it sand and gravel.
[: 3 we be hold is used. ] It must be borne in mind that the capacity of pipes and other similar
hydraulic structures may be materially reduced by the formation of ice on
the interior walls. Figure 3 illustrates a 60-inchs pipe which collapsed
during cold weather. An ice plug had formed at the intake and when one of
the lower valves was opened to drain the pipe, portions of the pipe collapsed
because the provisions for admitting air into the pipe failed to work.
Transmission Lines
In designing transmission lines (pole or tower) for the distribution of
electrical energy in areas where permafrost is present, especially if the
permafrost extends upward so it makes contact or nearly a contact with the
lower limit of seasonal thaw, additional factors other than those usually
evaluated in the development and design of transmission lines should be given
consideration.
The reconnaisance survey for a line should include an investigation of
( 1 ) the character of the cover which acts as an insulator to the permafrost
immediately below such cover, ( 2 ) the depth of seasonal thaw, ( 3 ) the character
and packing of the materials in place, immediately above the upper limit of the
permafrost, ( 4 ) the relationship between freeze-up and rainfall, and ( 5 ) the
general characteristics of the terrain, giving special attention to the possible
movement of water on the surface in the zone of seasonal thaw and the zone
between the seasonal thaw and permafrost.
The freezing and swelling of the materials in the “frost zone” may develop
forces which tend to lift a pole as illustrated in Figure 4. The effect of Fig. 294. - Lifting forces from swelling of ground because of freezing.

EA-I. Rathjens: Power Plant Distribution

[: ] such lifting forces can be materially reduced by placing collars or muffs
Fig. 5 around the pole as illustrated in Figure 5 or by providing a weak or slip
plane around the pole.
In the setting of poles, consideration must be given to the surface
water as indicated by arrows in Figure 6, and the groundwater from b which
may seep along the contact between the pole and the ground until it reaches
the foot of the pole where it freezes, lifting the pole. Successive layers
of ice at the foot of the pole results in successive lifting of the pole.
Adhesion between a pole and permafrost may be assisted, to overcome the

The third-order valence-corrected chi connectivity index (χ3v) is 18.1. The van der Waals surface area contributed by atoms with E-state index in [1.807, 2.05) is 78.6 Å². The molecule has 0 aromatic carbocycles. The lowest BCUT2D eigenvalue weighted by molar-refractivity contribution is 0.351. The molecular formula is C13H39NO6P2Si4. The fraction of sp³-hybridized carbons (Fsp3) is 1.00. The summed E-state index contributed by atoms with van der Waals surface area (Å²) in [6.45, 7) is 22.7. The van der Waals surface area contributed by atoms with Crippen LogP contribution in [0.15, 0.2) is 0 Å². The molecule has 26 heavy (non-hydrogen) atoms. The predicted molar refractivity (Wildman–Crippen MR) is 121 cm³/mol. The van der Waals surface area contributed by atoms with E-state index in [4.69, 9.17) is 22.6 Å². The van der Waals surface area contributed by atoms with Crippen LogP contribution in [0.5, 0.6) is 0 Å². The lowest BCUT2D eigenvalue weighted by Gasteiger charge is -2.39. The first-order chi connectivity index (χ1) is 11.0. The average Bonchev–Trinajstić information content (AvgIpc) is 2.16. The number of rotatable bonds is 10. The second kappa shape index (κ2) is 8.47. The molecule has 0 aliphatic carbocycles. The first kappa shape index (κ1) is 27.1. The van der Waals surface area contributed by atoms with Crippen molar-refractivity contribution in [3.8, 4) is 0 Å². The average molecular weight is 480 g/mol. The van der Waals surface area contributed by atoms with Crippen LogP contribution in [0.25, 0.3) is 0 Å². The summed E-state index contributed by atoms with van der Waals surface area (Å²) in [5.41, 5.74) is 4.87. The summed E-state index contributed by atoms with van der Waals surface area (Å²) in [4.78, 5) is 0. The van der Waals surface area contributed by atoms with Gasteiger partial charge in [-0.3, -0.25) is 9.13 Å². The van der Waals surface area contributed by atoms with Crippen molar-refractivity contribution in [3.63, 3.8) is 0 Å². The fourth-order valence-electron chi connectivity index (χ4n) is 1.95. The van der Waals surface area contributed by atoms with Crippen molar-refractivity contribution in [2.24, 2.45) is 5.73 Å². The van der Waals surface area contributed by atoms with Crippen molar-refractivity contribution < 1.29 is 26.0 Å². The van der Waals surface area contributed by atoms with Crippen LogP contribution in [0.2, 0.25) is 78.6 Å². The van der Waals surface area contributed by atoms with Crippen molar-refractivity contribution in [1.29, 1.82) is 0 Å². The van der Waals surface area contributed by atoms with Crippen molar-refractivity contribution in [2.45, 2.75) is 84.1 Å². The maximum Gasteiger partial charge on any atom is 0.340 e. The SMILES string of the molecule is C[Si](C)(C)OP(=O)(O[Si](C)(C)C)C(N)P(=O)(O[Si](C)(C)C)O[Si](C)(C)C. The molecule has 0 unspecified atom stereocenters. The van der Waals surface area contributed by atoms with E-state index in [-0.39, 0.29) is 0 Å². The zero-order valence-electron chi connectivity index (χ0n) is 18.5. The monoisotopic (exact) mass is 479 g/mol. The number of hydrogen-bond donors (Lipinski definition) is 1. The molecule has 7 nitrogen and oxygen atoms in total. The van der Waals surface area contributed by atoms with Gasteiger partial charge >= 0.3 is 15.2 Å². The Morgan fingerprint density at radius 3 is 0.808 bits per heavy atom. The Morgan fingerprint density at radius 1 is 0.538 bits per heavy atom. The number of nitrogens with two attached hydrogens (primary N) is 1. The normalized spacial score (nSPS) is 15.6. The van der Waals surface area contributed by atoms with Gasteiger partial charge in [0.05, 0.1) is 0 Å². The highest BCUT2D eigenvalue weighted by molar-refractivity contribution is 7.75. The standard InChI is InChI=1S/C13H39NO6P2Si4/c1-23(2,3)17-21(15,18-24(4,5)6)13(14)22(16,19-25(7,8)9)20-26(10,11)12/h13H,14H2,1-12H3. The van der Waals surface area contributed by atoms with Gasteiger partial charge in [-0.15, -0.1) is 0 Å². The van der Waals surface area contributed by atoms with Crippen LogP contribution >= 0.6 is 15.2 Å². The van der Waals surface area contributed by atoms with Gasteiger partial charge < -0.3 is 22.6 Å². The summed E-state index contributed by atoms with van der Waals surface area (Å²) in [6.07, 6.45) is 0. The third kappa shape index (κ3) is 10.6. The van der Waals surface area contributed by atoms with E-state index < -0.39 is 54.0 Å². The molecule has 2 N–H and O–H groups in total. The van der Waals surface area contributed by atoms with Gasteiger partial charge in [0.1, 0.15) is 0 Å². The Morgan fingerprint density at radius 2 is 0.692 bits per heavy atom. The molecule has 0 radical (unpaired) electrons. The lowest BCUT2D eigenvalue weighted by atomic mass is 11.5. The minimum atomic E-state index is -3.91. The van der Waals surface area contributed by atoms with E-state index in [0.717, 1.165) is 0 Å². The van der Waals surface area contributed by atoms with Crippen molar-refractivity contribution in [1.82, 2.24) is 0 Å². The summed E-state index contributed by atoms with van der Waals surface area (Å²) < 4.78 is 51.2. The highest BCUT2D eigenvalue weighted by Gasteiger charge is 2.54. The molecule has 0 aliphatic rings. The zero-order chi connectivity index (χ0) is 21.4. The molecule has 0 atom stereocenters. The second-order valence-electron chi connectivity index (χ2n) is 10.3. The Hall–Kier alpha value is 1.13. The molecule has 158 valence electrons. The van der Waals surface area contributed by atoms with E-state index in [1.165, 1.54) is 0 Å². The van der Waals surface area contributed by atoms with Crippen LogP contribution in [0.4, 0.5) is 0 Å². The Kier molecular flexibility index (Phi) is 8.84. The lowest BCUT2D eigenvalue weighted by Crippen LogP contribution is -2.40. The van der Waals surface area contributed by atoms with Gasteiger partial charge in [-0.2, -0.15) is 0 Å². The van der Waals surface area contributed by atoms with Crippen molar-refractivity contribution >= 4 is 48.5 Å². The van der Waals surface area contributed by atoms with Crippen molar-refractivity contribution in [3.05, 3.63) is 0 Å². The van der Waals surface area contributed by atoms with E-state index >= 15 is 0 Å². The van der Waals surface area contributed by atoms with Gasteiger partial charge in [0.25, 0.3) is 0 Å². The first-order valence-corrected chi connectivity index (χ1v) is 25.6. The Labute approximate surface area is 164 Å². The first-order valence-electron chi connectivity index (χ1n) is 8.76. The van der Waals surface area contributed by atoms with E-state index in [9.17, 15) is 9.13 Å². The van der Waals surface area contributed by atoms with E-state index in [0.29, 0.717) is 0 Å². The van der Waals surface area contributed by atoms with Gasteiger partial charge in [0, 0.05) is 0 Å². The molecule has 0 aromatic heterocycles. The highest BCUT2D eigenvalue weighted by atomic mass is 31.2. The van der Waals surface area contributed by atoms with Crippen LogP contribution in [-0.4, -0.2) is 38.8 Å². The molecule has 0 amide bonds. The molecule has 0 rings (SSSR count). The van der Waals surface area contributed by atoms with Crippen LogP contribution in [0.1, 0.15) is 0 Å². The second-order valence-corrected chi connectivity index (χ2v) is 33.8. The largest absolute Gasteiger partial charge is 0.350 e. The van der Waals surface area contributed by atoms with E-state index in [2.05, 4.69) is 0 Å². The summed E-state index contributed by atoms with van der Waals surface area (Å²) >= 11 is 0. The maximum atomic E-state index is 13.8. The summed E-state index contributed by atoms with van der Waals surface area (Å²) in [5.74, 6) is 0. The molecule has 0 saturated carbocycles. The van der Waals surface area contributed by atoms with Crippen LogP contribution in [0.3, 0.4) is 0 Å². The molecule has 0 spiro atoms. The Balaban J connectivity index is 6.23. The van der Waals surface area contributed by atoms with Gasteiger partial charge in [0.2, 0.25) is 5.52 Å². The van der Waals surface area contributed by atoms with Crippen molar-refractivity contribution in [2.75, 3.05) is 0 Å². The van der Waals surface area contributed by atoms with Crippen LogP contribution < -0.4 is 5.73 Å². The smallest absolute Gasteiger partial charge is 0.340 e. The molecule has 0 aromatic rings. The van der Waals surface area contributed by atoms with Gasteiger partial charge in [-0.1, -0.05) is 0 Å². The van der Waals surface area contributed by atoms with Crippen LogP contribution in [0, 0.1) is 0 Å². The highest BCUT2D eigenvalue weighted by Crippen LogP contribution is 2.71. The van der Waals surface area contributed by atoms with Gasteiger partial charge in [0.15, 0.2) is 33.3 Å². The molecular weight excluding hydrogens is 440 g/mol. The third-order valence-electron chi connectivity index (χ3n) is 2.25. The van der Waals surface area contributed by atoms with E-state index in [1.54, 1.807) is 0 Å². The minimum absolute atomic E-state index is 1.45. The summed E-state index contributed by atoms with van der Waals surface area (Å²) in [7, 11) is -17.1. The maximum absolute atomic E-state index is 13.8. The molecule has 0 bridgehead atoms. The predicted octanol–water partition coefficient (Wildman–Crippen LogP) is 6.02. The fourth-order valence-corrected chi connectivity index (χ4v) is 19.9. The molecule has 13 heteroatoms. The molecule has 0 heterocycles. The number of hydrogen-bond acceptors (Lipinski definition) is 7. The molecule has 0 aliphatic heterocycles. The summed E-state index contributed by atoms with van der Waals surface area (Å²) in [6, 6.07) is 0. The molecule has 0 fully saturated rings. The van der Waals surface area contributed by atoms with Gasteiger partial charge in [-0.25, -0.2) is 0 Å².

Fig. 6, 7 lifting force a (Fig. 6), by fastening an anchor near the base of the pole
in the permafrost as illustrated in Figure 7. Where this construction is
used, care must be taken when back-filling the excavation to avoid the
development of a contact surface at a (Fig. 6), which may permit the migration
of groundwater. Wherever practical, the writer recommends that this type of
anchorage be avoided.
In the Arctic, tripod construction over the tundra has been effectively
used for temporary and semipermanent telephone lines where first cost and
time are the governing factors. This construction is especially applicable
in areas where small native timber is available.
In using tripod construction at angle points, it may be advisable to
suspend a rock or basket of rocks from the tripod or from the legs of the
tripod in order to assist in the prevention of overturning. The tripods are
usually set on the tundra during cold weather when the surface is frozen.
Electrical Distribution
Consideration must be given to the large range of temperatures in the
Arctic in the calculation of sags and spacing of wire when designing electrical Fig. 305. - Collars or muffs around pole to assist in
preventing lifting of pole. Fig. 316. - Lifting of pole because of
freezing of water at foot of pole. Fig. 327. - Pole anchor in permafrost.

EA-I. Rathjens: Power Plant Distribution

distribution lines. Because of the high cost of properly preparing foundations
and maintaining them, long spans are indicated. Large temperature ranges re–
sulting in relatively great sags require careful consideration of resulting
tensions (1; 2; 3; 4).
Careful study of local weather conditions in any particular area is
recommended because wind and ice conditions vary greatly in different section.
The writer has experienced local winds in Greenland which were greater than
any winds of which he has knowledge in either the temperate zone or Alaska.
When investigating the corona limit of high-tension lines in the Arctic, the
investigation should not be limited to the fair-weather value. Local and
seasonal conditions at which it will operate should be considered.
Electrical Grounds
In permafrost areas the grounding of electrical equipment is not as
readily accomplished as in a temperate zone. It has been the writer’s prac–
tice, wherever practical, to carry the grounds to a zone of assured and
continuous groundwater movement; otherwise, the system was treated as
ungrounded.

EA-I. Rathjens: Power Plant Development

BIBLIOGRAPHY

1. Copperweld Steel Company, Glassport, Pa. Sags and Tension Charts for
Conductors in Overhead Lines .

2. General Electric Company. “Performance charts for 60 cycle transmission
lines,” Gen.Elect.Rev . Oct., 1932.

3. Graybar Electric Company. Calculations by Direct Use of the Catenary
Curve .

4. Pender, Harold, and DelMar, William. Handbook for Electrical Engineers .
N.Y., Wiley, 1922.

G . eorge W. Rathjens